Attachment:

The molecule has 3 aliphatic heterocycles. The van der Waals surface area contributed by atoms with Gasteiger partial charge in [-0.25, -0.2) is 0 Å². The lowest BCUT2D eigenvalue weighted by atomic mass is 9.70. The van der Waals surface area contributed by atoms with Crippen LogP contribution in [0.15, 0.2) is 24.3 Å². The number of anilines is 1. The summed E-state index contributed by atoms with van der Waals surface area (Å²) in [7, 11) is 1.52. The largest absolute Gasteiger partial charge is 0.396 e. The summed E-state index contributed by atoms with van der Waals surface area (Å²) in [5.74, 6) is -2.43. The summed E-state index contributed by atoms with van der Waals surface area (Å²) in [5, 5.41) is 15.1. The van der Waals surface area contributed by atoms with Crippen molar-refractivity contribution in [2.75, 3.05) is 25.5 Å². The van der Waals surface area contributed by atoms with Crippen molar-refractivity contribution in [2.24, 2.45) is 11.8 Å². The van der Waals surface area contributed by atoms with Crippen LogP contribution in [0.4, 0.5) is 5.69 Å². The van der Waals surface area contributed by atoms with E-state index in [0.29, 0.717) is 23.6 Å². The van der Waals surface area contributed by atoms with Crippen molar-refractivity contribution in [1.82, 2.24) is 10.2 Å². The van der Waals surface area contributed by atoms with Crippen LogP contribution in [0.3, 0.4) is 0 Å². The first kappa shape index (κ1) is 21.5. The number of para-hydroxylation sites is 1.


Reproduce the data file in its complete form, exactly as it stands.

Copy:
The molecule has 3 aliphatic heterocycles. The van der Waals surface area contributed by atoms with Gasteiger partial charge in [-0.25, -0.2) is 0 Å². The lowest BCUT2D eigenvalue weighted by atomic mass is 9.70. The van der Waals surface area contributed by atoms with Crippen LogP contribution in [0.15, 0.2) is 24.3 Å². The number of anilines is 1. The summed E-state index contributed by atoms with van der Waals surface area (Å²) in [7, 11) is 1.52. The largest absolute Gasteiger partial charge is 0.396 e. The summed E-state index contributed by atoms with van der Waals surface area (Å²) in [5.74, 6) is -2.43. The summed E-state index contributed by atoms with van der Waals surface area (Å²) in [5, 5.41) is 15.1. The van der Waals surface area contributed by atoms with Crippen molar-refractivity contribution in [2.75, 3.05) is 25.5 Å². The van der Waals surface area contributed by atoms with Crippen molar-refractivity contribution in [2.24, 2.45) is 11.8 Å². The van der Waals surface area contributed by atoms with Crippen LogP contribution in [0.4, 0.5) is 5.69 Å². The van der Waals surface area contributed by atoms with E-state index in [0.29, 0.717) is 23.6 Å². The van der Waals surface area contributed by atoms with Crippen molar-refractivity contribution in [1.82, 2.24) is 10.2 Å². The van der Waals surface area contributed by atoms with Crippen LogP contribution in [0.3, 0.4) is 0 Å². The first kappa shape index (κ1) is 21.5. The number of para-hydroxylation sites is 1.